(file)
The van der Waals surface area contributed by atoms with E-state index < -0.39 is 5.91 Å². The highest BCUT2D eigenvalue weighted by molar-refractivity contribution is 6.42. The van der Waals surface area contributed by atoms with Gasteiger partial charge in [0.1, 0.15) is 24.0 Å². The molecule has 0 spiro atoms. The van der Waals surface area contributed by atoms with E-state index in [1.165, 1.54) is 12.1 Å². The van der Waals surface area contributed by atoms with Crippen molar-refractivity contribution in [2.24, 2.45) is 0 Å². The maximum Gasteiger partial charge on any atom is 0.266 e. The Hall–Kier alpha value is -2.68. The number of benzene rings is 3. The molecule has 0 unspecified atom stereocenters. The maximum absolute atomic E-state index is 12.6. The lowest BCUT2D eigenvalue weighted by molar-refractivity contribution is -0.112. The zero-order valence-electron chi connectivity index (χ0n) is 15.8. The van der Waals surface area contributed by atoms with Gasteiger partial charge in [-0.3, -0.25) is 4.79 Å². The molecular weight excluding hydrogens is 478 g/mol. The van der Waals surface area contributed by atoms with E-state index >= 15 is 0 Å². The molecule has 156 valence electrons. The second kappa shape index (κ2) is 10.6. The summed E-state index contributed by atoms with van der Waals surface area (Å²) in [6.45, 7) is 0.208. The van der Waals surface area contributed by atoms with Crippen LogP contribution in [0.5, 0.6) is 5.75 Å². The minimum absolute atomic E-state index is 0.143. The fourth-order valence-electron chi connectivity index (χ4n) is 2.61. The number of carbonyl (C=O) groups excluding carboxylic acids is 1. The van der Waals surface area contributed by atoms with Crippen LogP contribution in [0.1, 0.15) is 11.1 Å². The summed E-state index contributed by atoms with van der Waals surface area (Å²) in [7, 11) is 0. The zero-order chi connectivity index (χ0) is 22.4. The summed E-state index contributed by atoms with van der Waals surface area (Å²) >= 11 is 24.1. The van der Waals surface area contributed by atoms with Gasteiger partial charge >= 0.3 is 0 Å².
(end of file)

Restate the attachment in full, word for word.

The van der Waals surface area contributed by atoms with E-state index < -0.39 is 5.91 Å². The highest BCUT2D eigenvalue weighted by molar-refractivity contribution is 6.42. The van der Waals surface area contributed by atoms with Gasteiger partial charge in [0.1, 0.15) is 24.0 Å². The molecule has 0 spiro atoms. The van der Waals surface area contributed by atoms with E-state index in [1.165, 1.54) is 12.1 Å². The van der Waals surface area contributed by atoms with Crippen molar-refractivity contribution in [2.24, 2.45) is 0 Å². The maximum Gasteiger partial charge on any atom is 0.266 e. The Hall–Kier alpha value is -2.68. The number of benzene rings is 3. The molecule has 0 unspecified atom stereocenters. The maximum absolute atomic E-state index is 12.6. The lowest BCUT2D eigenvalue weighted by molar-refractivity contribution is -0.112. The zero-order valence-electron chi connectivity index (χ0n) is 15.8. The van der Waals surface area contributed by atoms with Gasteiger partial charge in [-0.3, -0.25) is 4.79 Å². The molecular weight excluding hydrogens is 478 g/mol. The van der Waals surface area contributed by atoms with E-state index >= 15 is 0 Å². The molecule has 156 valence electrons. The second kappa shape index (κ2) is 10.6. The summed E-state index contributed by atoms with van der Waals surface area (Å²) in [6.45, 7) is 0.208. The van der Waals surface area contributed by atoms with Crippen LogP contribution in [0.5, 0.6) is 5.75 Å². The minimum absolute atomic E-state index is 0.143. The fourth-order valence-electron chi connectivity index (χ4n) is 2.61. The number of carbonyl (C=O) groups excluding carboxylic acids is 1. The van der Waals surface area contributed by atoms with Crippen LogP contribution in [0.1, 0.15) is 11.1 Å². The summed E-state index contributed by atoms with van der Waals surface area (Å²) in [7, 11) is 0. The zero-order chi connectivity index (χ0) is 22.4. The summed E-state index contributed by atoms with van der Waals surface area (Å²) >= 11 is 24.1. The van der Waals surface area contributed by atoms with Gasteiger partial charge >= 0.3 is 0 Å².